Given periodic outbreaks of illness linked to leafy, green vegetables, you may be wary of serving any vegetable or fruit that has not been thoroughly cleaned. And knowing that mushrooms are grown in organic fertilizer made from manure may not make serving them unwashed seem all that appetizing. Still, most gourmet cooks caution against washing mushrooms -- but doing so will not damage them. Even unwashed, pre-sliced mushrooms can be thoroughly cleaned without hurting their tender texture or spoiling their uniquely earthy taste.
Brushing mushrooms is the preferred method of many traditional cooks because it involves no water at all. Mushroom brushes come in many shapes and sizes from a sort of over-sized toothbrush to small, round brushes sometimes shaped like button mushrooms and painted to resemble cartoon toadstools. All mushroom brushes have very soft, fine bristles like those on an infant’s hairbrush to ensure that the mushroom is not scratched or gouged while being cleaned.
Brushing sliced mushrooms can be a chore because they have many more nooks and crannies than whole mushrooms do. Hold a few mushroom slices in one hand and brush them lightly with the brush in the other. Work in one direction to avoid spreading any dirt trapped in the bristles back onto the mushroom slices.
Wiping mushrooms with a damp paper towel is an efficient way to remove dirt and debris without soaking the mushrooms in water, but it takes a very sure hand with a light touch to wipe down sliced mushrooms without breaking them. Wet a few paper towels under the tap and wring them out until they are barely damp. Hold a small batch of sliced mushrooms flat on your palm and gently wipe them down with a bit of damp paper towel wrapped around your index finger. Change the position of the paper towel every few wipes so that you are always using a clean spot. Wipe away all visible dirt and put the mushroom slices into a small bowl rather than back in the original container or they’ll just get dirty again.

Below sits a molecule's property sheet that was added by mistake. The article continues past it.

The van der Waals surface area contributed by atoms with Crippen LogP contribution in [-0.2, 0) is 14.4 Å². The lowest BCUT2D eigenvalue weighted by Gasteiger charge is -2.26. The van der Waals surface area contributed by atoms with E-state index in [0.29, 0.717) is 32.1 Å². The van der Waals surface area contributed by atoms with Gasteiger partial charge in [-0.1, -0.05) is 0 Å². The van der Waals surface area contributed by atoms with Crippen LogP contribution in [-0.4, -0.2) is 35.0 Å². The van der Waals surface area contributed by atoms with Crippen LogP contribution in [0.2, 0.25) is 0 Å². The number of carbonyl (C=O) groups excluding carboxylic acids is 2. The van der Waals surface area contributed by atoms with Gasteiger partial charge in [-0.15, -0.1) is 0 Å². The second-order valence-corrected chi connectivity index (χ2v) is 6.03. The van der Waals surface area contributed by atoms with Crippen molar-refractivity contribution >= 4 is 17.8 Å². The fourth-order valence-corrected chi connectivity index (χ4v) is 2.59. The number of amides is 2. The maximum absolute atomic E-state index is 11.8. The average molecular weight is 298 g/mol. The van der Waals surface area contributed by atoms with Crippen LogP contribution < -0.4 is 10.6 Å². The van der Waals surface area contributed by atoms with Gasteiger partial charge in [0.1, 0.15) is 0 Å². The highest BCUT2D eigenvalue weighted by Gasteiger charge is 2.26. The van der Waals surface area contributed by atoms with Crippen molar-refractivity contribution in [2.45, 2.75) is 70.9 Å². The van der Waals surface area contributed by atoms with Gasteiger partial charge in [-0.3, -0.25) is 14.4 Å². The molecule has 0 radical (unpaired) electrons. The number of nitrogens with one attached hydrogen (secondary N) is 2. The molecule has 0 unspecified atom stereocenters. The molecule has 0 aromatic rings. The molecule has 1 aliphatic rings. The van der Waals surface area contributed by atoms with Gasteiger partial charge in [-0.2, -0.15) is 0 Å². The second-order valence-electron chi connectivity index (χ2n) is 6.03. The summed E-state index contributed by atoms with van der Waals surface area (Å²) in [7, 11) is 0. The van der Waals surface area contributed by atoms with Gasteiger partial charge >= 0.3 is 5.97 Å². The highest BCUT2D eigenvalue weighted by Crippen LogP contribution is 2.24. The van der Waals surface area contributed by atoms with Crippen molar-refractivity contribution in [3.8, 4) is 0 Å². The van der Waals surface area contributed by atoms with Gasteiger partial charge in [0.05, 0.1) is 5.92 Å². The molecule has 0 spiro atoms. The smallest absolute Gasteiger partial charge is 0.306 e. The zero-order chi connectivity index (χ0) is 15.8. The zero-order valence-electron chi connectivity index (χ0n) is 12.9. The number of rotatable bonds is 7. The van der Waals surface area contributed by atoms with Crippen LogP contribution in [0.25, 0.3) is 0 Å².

Salad spinners use centrifugal force to fling excess water off of greens that have been washed, and they can do the same for your dirty mushrooms. Barely dampen the mushrooms so that the dirt will stick to the water droplets. Place the mushroom slices into the salad spinner and either turn the handle or turn it on. Spin them for no more than a few seconds. This works best on mushroom slices that are going to be chopped up rather than ones that you prefer to remain as intact as possible.
The most effective way to clean mushrooms of any kind is to simply rinse them off. They will not absorb enough water to make a difference in their texture or taste as long as you don’t immerse them in water and leave them there.
Place the mushroom slices into a colander or mesh strainer. Gently shake the strainer back and forth to wiggle off as much of the dirt as you can. Turn on the cold-water tap and run the colander or strainer back and forth under the stream of running water. Shake the colander or mesh strainer to remove the excess water and to reposition the mushrooms. Rinse them again and repeat until there is no more visible dirt. Blot the mushrooms dry with paper towels and continue with your recipe.
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Brynne Chandler raised three children alone while travelling, remodeling old homes, taking classes at the Unioversity of California Northridge and enjoying a successful career writing TV Animation. Her passions include cooking, tinkering, decorating and muscle cars. Brynne has been writing fun and informative non-fiction articles for almost a decade. She is hard at work on her first cookbook, which combines healthy eating with science-based natural remedies.